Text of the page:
He was also involved in starting the first curling rink in the -community, with the help of Dave Nelson, C.A. Johnson, Bill Soldan and Lawrence Sumpton. This two sheet structure became the center of winter social activities in Elk Point. A couple of winters, he skipped rinks in the men's open bonspiel in Edmonton. He was written up in the Edmonton Journal as "the strong, silept Dr. F.G. Miller of Elk Point". With the assistance of Ivy Ross, Joe Mah and Margaret McGinnis, he won the Grand Challenge in the mixed bonspiel at the Windsor Salt Plant, although their rink was the oldest one to win this event. When things would go badly on the ice, he had a favorite swear word which he would say vehemently.

Anyone behind the glass windows with some lip-reading ability, could easily figure it out! Fred curled until he was 86 years old. The last ten years of his life, he could not see the end of the sheet of ice; so a spotlight flashlight was used instead of a broom. He played lead then, and on some of his better nights, he would get sixteen to twenty rocks in the house!

In 1930, Fred Miller bought a quarter section southwest of Elk Point. A Golf Club was started and this land developed into a golf course. It is still used for that purpose today.

For forty years, he was active on various school boards -first, a local board for a one room school in Elk Point. Then, he was Elk Point's representative to the School Division of St. Paul. Finally, he served as our member to the County of St. Paul. When the new high school was built in 1961, it was named the F.G. Miller High School" in his honor.

He joined the Masonic Lodge in St. Paul in 1925, making regular trips by train, horseback and car to attend meetings there. In 1952, he was instrumental in persuading the Grand Lodge to establish a lodge of Masons in Elk Point. St. George's Lodge was dedicated in 1953, and has continued to be active and well attended since that time.

Fred was a strong man - Cora Miller was his equal. She kept the home fires burning, as well as organizing the food and laundry for the nursing staff and the patients in the hospital. Many times she fed and provided beds for friends or family of patients. In addition, she bore five children and raised eight. Often, she and Fred gave up their bed for a patient's comfort. From 1923 to 1943, she gave anaesthetics for the surgical patients in both the original and the second hospital in Elk Point. Her gentle touch, her compassion and her sense of humor was appreciated by all the patients. She was active in the ladies' group of the United Church Women. For many years, she played the organ in church. Cora was an accomplished pianist and really enjoyed church music, as well as that of the twenties and thirties. She tried to pass on this appreciation of music to her family.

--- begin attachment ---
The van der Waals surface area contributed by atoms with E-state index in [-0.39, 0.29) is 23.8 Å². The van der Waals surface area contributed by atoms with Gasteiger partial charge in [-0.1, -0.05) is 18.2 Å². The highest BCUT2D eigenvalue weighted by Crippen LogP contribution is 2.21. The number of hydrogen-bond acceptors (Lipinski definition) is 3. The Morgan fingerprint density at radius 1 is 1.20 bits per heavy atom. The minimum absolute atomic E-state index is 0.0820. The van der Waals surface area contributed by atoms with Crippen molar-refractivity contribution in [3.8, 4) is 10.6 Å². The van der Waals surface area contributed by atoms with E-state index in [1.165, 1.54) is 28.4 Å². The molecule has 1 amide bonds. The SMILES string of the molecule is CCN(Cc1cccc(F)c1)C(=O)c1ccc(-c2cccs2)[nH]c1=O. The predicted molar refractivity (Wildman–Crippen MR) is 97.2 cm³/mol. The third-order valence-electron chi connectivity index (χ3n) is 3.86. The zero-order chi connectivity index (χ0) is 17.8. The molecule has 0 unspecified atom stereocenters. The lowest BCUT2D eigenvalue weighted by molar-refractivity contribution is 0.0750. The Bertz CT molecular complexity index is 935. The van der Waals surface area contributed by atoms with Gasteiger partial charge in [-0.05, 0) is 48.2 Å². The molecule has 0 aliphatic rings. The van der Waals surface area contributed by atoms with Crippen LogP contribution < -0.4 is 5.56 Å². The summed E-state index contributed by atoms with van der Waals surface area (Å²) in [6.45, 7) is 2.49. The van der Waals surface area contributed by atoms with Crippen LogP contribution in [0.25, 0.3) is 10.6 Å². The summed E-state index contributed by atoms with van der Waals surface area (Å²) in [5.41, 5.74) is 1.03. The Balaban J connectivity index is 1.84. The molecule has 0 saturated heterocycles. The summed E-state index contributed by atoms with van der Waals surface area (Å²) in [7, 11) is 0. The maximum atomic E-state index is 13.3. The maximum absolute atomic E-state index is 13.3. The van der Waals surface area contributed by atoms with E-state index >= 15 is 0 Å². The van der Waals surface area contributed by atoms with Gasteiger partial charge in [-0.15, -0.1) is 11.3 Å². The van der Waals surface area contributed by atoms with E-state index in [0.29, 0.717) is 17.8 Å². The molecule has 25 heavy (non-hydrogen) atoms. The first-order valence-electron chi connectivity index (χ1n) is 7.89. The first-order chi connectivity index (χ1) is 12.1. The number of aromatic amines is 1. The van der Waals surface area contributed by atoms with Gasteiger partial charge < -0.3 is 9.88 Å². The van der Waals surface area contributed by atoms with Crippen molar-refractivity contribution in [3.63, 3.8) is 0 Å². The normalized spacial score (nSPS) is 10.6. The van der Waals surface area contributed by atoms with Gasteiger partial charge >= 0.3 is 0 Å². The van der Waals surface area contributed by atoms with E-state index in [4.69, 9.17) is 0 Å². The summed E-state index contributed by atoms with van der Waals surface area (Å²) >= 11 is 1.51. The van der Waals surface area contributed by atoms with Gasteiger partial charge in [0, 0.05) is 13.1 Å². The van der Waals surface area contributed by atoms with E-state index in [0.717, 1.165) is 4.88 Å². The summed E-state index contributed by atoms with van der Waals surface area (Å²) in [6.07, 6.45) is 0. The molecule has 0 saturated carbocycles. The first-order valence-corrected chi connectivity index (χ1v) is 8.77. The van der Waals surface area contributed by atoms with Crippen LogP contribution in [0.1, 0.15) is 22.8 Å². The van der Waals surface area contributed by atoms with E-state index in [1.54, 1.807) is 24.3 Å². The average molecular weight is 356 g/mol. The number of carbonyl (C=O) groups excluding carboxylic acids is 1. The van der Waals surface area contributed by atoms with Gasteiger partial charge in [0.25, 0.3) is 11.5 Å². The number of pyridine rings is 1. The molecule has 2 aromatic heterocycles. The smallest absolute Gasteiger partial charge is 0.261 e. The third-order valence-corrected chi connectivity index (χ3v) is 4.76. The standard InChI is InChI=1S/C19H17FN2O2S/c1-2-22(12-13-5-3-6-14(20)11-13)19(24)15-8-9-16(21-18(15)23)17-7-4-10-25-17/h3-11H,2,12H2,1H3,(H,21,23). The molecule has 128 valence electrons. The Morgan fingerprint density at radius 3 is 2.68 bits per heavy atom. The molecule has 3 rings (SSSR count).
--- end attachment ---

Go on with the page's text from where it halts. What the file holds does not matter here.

Mrs. F. Johns, Mrs. F.G. Miller, Miss Mary Miller (Dr. Miller's sister), Dr. F.G. Miller

on the occasion of Joanne Miller's marriage, 1963.

On January 22, 1968, Fred and Cora celebrated their fiftieth wedding anniversary. In attendance were all their own family; seventeen grandchildren; Fred's sister, Mary Miller of Owen Sound; and his nephew Tom, son of Ken Miller. This turned out to be a three-day celebration, which was climaxed by an open house in the United Church Hall. A multitude of friends from Elk Point and the surrounding communities arrived to extend congratulations to them.

Fred died on August 30, 1972, at 10 p.m. at the age of eighty-seven in the University Hospital. Cora is now ninety-one years old, up and active and as pleasant as ever, although her memory is gone.

Their family is scattered around the country. Dr. George Miller resides in Calgary with his wife Marilyn and their family. He is in practice with the Calgary Associate Clinic. Ann Miller Crane lives in Kelowna, British Columbia with her husband, David, and their family. Dr. Richard Miller lives in Guelph, Ontario, with his wife Margaret and their family. Hugh Miller died in the 1920's of pneumonia. Dr. Kenelm C. Miller, his wife Irene and their family reside in Elk Point. He is carrying on the practice of medicine started by his father. Joanne Miller Ramsbottom is in High Prairie with her husband James and their family. John Taylor lives in Vancouver, British Columbia with his wife and family. His sister, Dorothy Taylor, returned to England. There are no doctors of medicine among the grandchildren as yet, but all are academically inclined and involved, especially in the fields of science.

This is the outline of the history of the Fred G. Miller family in this community. No attempt has been made to relate the individual incidents that made up their lives, through these years from horse and buggy to modern cars and hospitals. There are many in this area who will remember and will relate these incidents to their friends and children. As death brings all history into perspective, it is best to leave the judgment of their actions and accomplishments to the storyteller.


Dr F G Miller delivering an address at the Elk Point Centennial celebration 1967